Wednesday, January 9, 2013

Jayne Cortez, black poet obituaries, and the New York Times

David Corio: source
In a previous post, I mentioned that poets often become the subjects of coverage in newspapers in three main instances -- when their volumes of poetry are reviewed, when and if they receive major awards, and when their obituaries are written. That last one -- the obituary -- is a bit morbid; however, some observers view an extended obituary in The New York Times (NYT) as a sign of acknowledgement and necessary respect for a recently deceased accomplished artistic or cultural figure. Or more accurately, an NYT obit presumably confirms the significance of a person.

Shortly after the death of Jayne Cortez on December 28, 2012, I noticed a few different people on twitter and facebook asking whether the Times had published an obituary. On December 29, for instance, James Neal tweeted: "Still amazed that with all the Jayne Cortez tributes I'm seeing, I've yet to see a proper obituary. cc: ." Someone else responded to his tweet by stating "Agreed" and adding the Village Voice and Guardian newspaper to the "cc" list along with The Times, encouraging those two papers to run obits or tributes as well. 

On January 3, Margalit Fox's obit "Jayne Cortez, Jazz Poet, Dies at 78" appeared in the NYT (An obit on Cortez appeared in The Guardian on Jan. 4). Fox, who has been a main obit writer for the Times since 2004, opened her article by describing Cortez as "a poet and performance artist whose work was known for its visceral power, its political outrage and above all its sheer, propulsive musicality."  Fox's obit also noted that Cortez was born  in 1934, which was a revelation since so many sources state (apparently incorrectly) that Cortez's birth year was 1936.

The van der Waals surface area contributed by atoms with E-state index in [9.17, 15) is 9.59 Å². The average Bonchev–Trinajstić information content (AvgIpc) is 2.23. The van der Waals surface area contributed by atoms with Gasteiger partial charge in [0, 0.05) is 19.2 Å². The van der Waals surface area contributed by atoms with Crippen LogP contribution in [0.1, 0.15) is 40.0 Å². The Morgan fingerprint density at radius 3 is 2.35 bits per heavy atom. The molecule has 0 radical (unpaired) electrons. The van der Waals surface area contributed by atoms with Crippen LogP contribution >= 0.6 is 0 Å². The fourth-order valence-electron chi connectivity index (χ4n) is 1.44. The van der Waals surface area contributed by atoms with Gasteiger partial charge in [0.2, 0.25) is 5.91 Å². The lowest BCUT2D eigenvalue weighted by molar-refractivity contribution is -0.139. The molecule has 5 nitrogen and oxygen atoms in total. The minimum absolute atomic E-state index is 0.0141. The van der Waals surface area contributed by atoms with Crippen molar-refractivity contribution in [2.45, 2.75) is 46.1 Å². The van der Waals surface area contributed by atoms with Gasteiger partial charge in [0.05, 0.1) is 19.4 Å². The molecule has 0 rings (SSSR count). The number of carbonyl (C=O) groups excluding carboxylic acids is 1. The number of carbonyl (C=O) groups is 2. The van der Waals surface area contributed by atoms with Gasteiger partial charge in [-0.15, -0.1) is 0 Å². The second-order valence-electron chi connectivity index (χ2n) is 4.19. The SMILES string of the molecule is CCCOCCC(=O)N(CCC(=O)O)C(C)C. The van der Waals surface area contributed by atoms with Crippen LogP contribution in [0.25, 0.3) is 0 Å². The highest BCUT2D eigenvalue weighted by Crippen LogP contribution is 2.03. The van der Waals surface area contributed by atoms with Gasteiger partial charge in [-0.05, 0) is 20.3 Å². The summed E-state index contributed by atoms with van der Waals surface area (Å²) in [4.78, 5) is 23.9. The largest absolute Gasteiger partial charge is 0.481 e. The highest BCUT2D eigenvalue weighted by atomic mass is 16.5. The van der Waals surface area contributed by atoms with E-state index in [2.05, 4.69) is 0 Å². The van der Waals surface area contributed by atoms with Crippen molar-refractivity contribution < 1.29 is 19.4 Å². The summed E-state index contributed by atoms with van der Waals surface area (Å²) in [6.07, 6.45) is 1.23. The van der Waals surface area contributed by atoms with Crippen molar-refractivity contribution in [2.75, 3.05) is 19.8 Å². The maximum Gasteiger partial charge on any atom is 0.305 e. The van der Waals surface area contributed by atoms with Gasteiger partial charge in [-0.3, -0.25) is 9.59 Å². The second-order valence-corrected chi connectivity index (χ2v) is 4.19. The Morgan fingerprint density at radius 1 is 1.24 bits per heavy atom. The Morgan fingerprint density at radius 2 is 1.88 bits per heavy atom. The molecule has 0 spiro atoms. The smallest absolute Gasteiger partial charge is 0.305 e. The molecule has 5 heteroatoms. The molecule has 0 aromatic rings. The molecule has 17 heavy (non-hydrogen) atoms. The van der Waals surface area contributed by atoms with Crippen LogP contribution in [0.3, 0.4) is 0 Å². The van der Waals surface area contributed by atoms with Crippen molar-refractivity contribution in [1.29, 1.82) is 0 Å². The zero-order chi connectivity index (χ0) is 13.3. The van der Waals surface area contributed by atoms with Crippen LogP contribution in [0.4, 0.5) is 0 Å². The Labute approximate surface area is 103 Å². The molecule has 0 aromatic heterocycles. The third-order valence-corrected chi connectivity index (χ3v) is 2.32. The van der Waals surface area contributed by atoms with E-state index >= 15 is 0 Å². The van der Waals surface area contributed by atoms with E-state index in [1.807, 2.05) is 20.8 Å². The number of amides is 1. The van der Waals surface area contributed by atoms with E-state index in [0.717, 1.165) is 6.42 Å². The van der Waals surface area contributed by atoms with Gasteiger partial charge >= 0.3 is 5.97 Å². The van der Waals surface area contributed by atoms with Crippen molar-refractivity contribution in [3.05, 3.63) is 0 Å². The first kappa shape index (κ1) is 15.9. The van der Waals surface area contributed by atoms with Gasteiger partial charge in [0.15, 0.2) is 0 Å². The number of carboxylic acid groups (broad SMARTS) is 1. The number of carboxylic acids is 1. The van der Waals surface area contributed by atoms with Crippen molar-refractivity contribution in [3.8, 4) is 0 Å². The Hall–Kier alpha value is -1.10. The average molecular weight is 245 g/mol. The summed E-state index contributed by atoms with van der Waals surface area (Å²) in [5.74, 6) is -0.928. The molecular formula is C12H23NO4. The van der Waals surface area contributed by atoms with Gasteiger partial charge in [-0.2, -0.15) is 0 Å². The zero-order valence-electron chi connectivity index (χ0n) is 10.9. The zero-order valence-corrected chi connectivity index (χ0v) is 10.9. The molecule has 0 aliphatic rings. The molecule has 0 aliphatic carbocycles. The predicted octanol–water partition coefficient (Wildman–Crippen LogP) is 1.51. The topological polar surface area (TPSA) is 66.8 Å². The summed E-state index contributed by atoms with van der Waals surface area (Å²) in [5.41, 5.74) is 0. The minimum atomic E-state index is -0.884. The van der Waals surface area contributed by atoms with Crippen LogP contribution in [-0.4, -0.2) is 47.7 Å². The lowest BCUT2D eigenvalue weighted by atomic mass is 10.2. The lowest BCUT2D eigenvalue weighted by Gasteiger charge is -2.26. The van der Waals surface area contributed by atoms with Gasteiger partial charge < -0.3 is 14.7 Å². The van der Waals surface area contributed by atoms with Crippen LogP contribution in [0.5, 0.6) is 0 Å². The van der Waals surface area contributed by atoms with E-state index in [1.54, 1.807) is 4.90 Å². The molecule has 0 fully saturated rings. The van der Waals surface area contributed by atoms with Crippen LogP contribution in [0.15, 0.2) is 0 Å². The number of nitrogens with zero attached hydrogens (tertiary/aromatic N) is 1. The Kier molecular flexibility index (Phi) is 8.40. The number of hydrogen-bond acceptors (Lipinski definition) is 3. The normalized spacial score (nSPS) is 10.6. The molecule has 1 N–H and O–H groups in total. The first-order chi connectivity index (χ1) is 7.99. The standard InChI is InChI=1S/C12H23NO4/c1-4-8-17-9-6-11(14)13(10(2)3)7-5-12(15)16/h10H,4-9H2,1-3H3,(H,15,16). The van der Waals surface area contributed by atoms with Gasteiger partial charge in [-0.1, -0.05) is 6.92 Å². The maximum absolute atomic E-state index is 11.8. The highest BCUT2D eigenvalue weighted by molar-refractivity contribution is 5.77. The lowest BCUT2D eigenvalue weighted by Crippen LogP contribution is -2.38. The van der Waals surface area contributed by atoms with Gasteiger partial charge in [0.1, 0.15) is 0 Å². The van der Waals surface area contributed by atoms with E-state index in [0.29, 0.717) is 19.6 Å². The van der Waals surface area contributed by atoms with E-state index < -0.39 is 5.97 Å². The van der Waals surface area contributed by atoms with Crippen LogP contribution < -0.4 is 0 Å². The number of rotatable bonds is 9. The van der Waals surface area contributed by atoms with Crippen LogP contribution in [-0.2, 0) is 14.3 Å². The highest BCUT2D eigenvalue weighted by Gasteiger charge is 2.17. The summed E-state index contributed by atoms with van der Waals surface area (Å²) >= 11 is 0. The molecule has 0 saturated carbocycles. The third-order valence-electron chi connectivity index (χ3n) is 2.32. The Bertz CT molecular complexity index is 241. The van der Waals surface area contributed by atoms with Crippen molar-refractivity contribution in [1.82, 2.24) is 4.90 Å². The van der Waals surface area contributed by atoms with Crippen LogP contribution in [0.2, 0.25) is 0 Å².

I noticed a few people on social media express frustrations that the Times was slow to run its obituary on Cortez. If the Times valued her and her work more, and by extension, if the paper valued black poets and black people more, so the accusations suggested, the paper would have taken steps to publish the Cortez obituary a little sooner. I was curious about those claims and decided to pursue a preliminary investigation by considering the timeliness of obits on Lucille Clifton and Ai, both of whom passed in 2010.

Clifton died on February 13; a short notice of her passing appeared on February 16, and a fuller obit, written by Fox, appeared on February 17. Ai died on March 20, and her obit appeared on March 27. Thus, the Cortez obit appeared 6 days after her death, 4 days after Clifton's death, and 7 days after Ai's death. A fuller comparison might be needed to consider when and why obits appear at certain times. For now, I'm going to look into some of the different features of obits of writers and what they signify. 

African American poets and The New York Times 
•  Jayne Cortez, Black Arts Poetry, Jazz, and Intellectual Traditions 
Tony Bolden, Aldon Nielsen and Jayne Cortez
Aldon Nielsen, Jayne Cortez, and my classroom poetry canon
Jayne Cortez at SIUE in 2005


Clayton Eshleman said...

My wife and I have been trying to contact Mel Edwards to express our condolences concerning Jayne's death. A letter we sent to the old address at 192 6th Ave NYC was returned undeliverable. I went to Mel's site and found an address for him ( but it does not go through. Can you let us know how to contact Mel by mail? Thank you. Clayton and Caryl Eshleman

H. Rambsy said...

Send me an email when you get a chance.